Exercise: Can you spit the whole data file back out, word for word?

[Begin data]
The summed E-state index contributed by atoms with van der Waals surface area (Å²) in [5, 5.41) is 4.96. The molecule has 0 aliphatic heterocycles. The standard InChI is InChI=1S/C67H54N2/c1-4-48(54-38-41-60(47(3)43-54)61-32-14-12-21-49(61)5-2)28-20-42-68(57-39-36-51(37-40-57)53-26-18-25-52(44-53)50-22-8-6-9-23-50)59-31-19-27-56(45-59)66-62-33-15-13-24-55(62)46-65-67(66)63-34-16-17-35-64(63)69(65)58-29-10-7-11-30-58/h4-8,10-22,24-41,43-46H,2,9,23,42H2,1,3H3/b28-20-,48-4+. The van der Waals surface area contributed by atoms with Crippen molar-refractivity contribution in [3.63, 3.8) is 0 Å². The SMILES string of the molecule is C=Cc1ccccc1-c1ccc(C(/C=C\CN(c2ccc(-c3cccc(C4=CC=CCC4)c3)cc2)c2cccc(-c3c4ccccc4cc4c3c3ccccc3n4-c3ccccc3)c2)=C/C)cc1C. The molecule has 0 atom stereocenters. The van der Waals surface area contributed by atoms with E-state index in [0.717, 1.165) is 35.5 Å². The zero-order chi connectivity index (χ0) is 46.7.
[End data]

The summed E-state index contributed by atoms with van der Waals surface area (Å²) in [5, 5.41) is 4.96. The molecule has 0 aliphatic heterocycles. The standard InChI is InChI=1S/C67H54N2/c1-4-48(54-38-41-60(47(3)43-54)61-32-14-12-21-49(61)5-2)28-20-42-68(57-39-36-51(37-40-57)53-26-18-25-52(44-53)50-22-8-6-9-23-50)59-31-19-27-56(45-59)66-62-33-15-13-24-55(62)46-65-67(66)63-34-16-17-35-64(63)69(65)58-29-10-7-11-30-58/h4-8,10-22,24-41,43-46H,2,9,23,42H2,1,3H3/b28-20-,48-4+. The van der Waals surface area contributed by atoms with Crippen molar-refractivity contribution in [3.63, 3.8) is 0 Å². The SMILES string of the molecule is C=Cc1ccccc1-c1ccc(C(/C=C\CN(c2ccc(-c3cccc(C4=CC=CCC4)c3)cc2)c2cccc(-c3c4ccccc4cc4c3c3ccccc3n4-c3ccccc3)c2)=C/C)cc1C. The molecule has 0 atom stereocenters. The van der Waals surface area contributed by atoms with E-state index in [0.717, 1.165) is 35.5 Å². The zero-order chi connectivity index (χ0) is 46.7.